To count on this beforehand, were indeed to sin with a high hand, and make God's Mercy minister to sin, and bring-on ourselves damnation. Yet God does hear that deepest desire of our hearts, when we would return to Him, that we might, as it were, begin anew, be separated, in a degree, from our former selves, be new labourers, new called, new men, anew placed in His Vineyard, to serve Him, with "a new heart and a new spirit. P" He looks not on what we have been, but what we are, or desire to be; not on the decay of the past, but on the newness of heart which He gives us; not on our marrings of His Work, but "on the Face of His Christ,"1" in Whom He would recreate us, "in Whom He is Well pleased."
And so He bids us, as it were, anew, "Go, work in My Vineyard, and whatever is right I will give you." He promises not to us, as to those first labourers, a certain hire. Even while He would wholly restore us, in His Mercy, He would keep in us the humility of penitents. He scemeth to tell us thus, that we have forfeited our claim, that we must labour on in faith, and hope, and confiding trust, making no bargains, as it were, with Him, looking for nothing again, but what He of His Free Bounty will give us. But so will He give us, not what we could dare to ask or think, but "what is right; "not "right" with regard to us, or any poor claims or demerits of ours, but right in His Sight, Whose "Mercy is over all His Works, "right for Him Who "doth what He will with His Own," Who is not stinted to any measures of proportion, but giveth us out of the Largeness of His Love; not what is "right" for us, but for Him in Whose Right we receive what we deserve not, even His, Who gave up that which was His Right by Nature, and "emptied Himself," that, what is His Right, we might receive. This is our very hope, and trust, and gladness in our toil, that we labour, not with any calculating spirit, or to set up for ourselves any claim with God; the rewards of desert were finite; the Reward of Grace is Infinite, even Himself, Who hath said, "I am thine Exceeding Great Reward."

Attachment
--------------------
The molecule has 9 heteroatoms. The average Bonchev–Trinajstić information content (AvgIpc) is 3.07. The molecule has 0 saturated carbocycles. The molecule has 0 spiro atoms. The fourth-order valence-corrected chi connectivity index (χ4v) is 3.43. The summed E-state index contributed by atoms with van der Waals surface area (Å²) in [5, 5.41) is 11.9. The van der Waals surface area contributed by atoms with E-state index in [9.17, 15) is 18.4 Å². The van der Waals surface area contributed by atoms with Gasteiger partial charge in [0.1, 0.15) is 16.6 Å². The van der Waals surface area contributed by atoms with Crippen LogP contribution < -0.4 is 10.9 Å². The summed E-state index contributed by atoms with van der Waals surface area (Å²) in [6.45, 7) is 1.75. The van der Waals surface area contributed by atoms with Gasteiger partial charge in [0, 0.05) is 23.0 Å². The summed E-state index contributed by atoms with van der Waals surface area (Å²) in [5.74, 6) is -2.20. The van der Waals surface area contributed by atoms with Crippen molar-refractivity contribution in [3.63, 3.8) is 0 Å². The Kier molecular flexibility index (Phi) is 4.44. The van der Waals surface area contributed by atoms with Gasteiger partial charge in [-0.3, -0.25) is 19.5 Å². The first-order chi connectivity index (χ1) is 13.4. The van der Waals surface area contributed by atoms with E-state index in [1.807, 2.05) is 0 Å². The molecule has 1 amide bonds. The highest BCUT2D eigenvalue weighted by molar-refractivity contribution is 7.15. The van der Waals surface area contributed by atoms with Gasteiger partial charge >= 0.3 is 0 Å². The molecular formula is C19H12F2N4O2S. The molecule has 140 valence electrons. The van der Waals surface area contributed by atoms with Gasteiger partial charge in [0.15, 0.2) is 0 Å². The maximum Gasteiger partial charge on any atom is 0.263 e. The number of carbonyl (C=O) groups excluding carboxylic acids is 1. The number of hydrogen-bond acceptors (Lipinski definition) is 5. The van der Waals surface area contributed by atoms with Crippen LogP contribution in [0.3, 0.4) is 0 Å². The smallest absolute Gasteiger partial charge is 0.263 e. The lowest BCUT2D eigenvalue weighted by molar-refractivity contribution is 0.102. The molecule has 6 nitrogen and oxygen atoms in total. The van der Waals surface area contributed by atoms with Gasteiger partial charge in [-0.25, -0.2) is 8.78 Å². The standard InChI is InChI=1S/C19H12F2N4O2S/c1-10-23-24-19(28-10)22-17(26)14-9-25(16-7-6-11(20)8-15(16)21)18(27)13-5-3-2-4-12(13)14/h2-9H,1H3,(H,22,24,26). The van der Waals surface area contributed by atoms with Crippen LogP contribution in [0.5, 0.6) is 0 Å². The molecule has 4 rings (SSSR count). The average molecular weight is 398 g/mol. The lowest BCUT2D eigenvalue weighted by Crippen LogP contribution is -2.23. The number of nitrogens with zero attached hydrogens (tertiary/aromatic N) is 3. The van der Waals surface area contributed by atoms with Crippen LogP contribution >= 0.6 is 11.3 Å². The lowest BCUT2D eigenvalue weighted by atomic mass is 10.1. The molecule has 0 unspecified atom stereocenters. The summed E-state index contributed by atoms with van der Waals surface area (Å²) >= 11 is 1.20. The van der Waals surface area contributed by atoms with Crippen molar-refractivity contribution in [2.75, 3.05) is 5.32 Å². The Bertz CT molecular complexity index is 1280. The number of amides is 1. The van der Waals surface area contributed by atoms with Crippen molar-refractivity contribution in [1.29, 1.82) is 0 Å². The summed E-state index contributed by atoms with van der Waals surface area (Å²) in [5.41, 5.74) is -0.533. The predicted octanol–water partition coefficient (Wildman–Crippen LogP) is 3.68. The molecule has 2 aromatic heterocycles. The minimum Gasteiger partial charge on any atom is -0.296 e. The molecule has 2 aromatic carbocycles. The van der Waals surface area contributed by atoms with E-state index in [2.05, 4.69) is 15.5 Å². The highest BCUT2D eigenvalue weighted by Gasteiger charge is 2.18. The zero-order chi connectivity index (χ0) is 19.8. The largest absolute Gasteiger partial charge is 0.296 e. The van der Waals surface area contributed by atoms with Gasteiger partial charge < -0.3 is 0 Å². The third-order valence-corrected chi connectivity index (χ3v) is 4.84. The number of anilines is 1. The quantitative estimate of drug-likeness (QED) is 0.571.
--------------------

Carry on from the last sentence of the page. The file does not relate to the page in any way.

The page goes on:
Yet, often as He calleth us, He calleth us by an ever present Call. He goeth indeed far beyond His Promise in His Word, or His Deeds even, when He Himself dwelt among us. Then we hear not of a second Call. We hear no more even of one whom Jesus once loved, who had done much for duty to God, but who, when called nearer to Him, and to higher fellowship with Christ, the sharing of His Poverty and His Cross, though "sorrowful," still went away from Him. We hear nothing of labourers, who, being called, refused; we are not told that those called at the eleventh hour had been before called, at the third, sixth, ninth, and had refused; or that any who drew back, having been called, were again called. Much less is an eleventh hour promised to those who refuse to hear now. "Now is the Day of Salvation." There is a last hour of Grace to the soul; no one knows when! We must never despair of it for others; we must ever act ourselves, as if it were our last now. We know not what we may not forfeit, when we hold back from any Call to greater strictness, or deeper inwardness, or to sit looser to the world, or part with its hopes or pleasures, or draw closer to our Redeemer's Side or to His Cross. We know not whether we may not forfeit all, even our own souls. It is thought to have been shown to one dear to our Lord, where she would have been in Hell, had she not obeyed the Drawings of His Grace. We risk all. Obey we, though trembling, and we know not what future Calls may not be wrapped up in that one Call, what Store of Grace may not lie, pledged to us, in that one Grace; what Treasures of the Love of God may not be opened to us, by receiving into our souls that Love, wherewith He now draw-eth us. Draw we back, and we know not into what depth of unlove, nay, into what depth of sin and Hell we might not sink! For what may not be comprised in that one Word, "If any man draw back, My Soul shall have no Pleasure in him?"